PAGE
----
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    1. You're making an assumption. I NEVER give up creative control of my work. In fact I've signed three contracts now and in each case the works -- all the works -- were complete before the ink was dry so I could guarantee that the books were the way I wanted them. My editors are free to make suggested changes, but they can't make any changes. To date no one has ever insisted on a change, but if they did...and I didn't agree. I wouldn't make it. In such a case they are free to pull the book, but they can't put out a book that has something in it that I don't agree with. This is a non-negotiable point for me and I'm always very careful about what the language in the contract says regarding changes. I won't sign anything that would mean that I would lose that kind of control.

      All that being said....I know others that weren't so diligent about such matters so they have been in situations where the publisher can and does have final say. I don't want to speak for them as to whether they should or shouldn't have signed a contract made out that way. All I can do is concern myself with me and my writing. And any loss of creative control is a deal breaker for me.

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  17. Wonderful interview!

    Mr. Sullivan,
    Do you ever have issues with writer's block? If so, what do you do to get the story flowing again?

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    1. I really haven't. I know this is not what those who do suffer from it want to hear, and I don't hae a magic bullet about why I don't get it, but that's the way it is. I think some people get blocked because they are too concerned about getting something perfect on the page. Sometimes it's best to just get something down on paper and then realize that you can come back later and clean it up. Sometimes inspiration comes by doing then to get so wrapped up that you can't get anything down on paper.

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  18. What an engaging interview. Mr. Sullivan, how much time do you devote to the marketing aspect of your writing career? Is it another full-time job on top of the actual writing?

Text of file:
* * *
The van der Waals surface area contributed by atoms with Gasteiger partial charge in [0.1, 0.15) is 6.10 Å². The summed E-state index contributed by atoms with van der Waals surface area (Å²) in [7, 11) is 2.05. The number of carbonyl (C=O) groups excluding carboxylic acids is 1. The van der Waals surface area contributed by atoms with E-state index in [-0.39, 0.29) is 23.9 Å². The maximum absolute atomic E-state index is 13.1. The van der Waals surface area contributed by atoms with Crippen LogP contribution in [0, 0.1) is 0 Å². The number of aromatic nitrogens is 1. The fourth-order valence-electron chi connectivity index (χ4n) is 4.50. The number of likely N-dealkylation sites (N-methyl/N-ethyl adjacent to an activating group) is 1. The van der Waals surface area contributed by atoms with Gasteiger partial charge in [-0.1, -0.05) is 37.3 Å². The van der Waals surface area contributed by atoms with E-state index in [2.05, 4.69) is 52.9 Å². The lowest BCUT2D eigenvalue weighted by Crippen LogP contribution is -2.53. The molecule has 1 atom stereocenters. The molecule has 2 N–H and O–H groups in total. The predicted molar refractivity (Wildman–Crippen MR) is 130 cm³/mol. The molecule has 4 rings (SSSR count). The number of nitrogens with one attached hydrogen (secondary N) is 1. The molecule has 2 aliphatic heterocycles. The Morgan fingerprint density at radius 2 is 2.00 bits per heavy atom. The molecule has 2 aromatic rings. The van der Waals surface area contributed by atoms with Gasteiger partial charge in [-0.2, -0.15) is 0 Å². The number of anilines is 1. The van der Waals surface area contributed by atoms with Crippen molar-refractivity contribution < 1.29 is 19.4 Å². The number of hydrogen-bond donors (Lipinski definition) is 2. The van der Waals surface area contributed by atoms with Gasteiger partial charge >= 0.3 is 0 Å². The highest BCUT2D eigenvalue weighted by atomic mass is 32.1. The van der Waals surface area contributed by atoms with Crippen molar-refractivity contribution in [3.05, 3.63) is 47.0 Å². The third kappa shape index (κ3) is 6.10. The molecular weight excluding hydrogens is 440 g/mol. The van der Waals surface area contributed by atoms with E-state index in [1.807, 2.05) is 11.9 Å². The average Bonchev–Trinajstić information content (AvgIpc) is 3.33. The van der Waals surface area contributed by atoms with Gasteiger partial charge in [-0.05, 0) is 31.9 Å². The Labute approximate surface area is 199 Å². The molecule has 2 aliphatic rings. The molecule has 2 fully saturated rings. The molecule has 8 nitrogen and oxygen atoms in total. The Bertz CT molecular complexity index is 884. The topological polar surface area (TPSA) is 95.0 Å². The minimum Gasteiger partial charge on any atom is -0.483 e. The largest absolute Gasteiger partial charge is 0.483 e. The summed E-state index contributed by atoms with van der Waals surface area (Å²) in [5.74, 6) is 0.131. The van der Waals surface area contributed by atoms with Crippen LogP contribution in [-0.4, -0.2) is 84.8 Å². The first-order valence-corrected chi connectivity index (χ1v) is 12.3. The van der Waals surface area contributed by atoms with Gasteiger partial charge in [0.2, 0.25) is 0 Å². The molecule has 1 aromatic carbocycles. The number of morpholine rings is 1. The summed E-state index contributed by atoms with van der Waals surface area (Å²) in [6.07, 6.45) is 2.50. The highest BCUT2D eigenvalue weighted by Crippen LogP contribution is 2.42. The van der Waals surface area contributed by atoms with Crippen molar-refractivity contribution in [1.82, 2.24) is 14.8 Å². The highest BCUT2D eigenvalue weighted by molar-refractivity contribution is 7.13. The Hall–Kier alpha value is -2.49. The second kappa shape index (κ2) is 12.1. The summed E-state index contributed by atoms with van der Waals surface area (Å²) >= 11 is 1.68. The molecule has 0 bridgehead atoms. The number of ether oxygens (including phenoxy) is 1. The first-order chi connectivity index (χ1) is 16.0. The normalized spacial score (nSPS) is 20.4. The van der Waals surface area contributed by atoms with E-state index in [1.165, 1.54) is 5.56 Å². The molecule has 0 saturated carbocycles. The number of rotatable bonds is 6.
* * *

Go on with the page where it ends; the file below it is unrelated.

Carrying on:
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    1. I guess that depends on what tasks you define as "marketing." For instance. I frequent forums like /r/fantasy on reddit because I enjoy the people there and I like talking about fantasy - both mine and others. When I'm there - it is just a fun way to connect with others. But being there also does get me readers. Is that the reason I'm there? No. But some may think that's why I am. I also spend a great deal of time trying to help other writers navigate publishing hurdles. In so doing, I may or may not pick up a reader. Again that is, to me, a side benefit, not the intended reason for the act. So it's hard to make a clean line between some activities. For instance, I do a weekly blog post on Amazing Stories - usually about something that is related to publishing. Again it is a means for me to help other authors, but it also expands my exposure - so probably a bit of both that happen simultaneously.

      Here is what I tell authors who are starting out. When it comes to "marketing" wait until you have three books out. Until then your time is best spent writing books #2 and #3. It's really hard to get any traction when you have only one thing for them to read, so when you only have so many hours in the day --- it's worth creating more content THEN you can worry about getting people to take notice of it.

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    2. Concentrating your marketing after getting more than one book published, is a really good point that I never considered. Thanks.

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  19. Thanks for the additional questions all. Sorry I didn't do them yesterday afternoon but I had a very late night on Saturday in NY and I was just too tired to talk intelligently. I'll be dropping in from time to time in case any follow-up or new questions come in.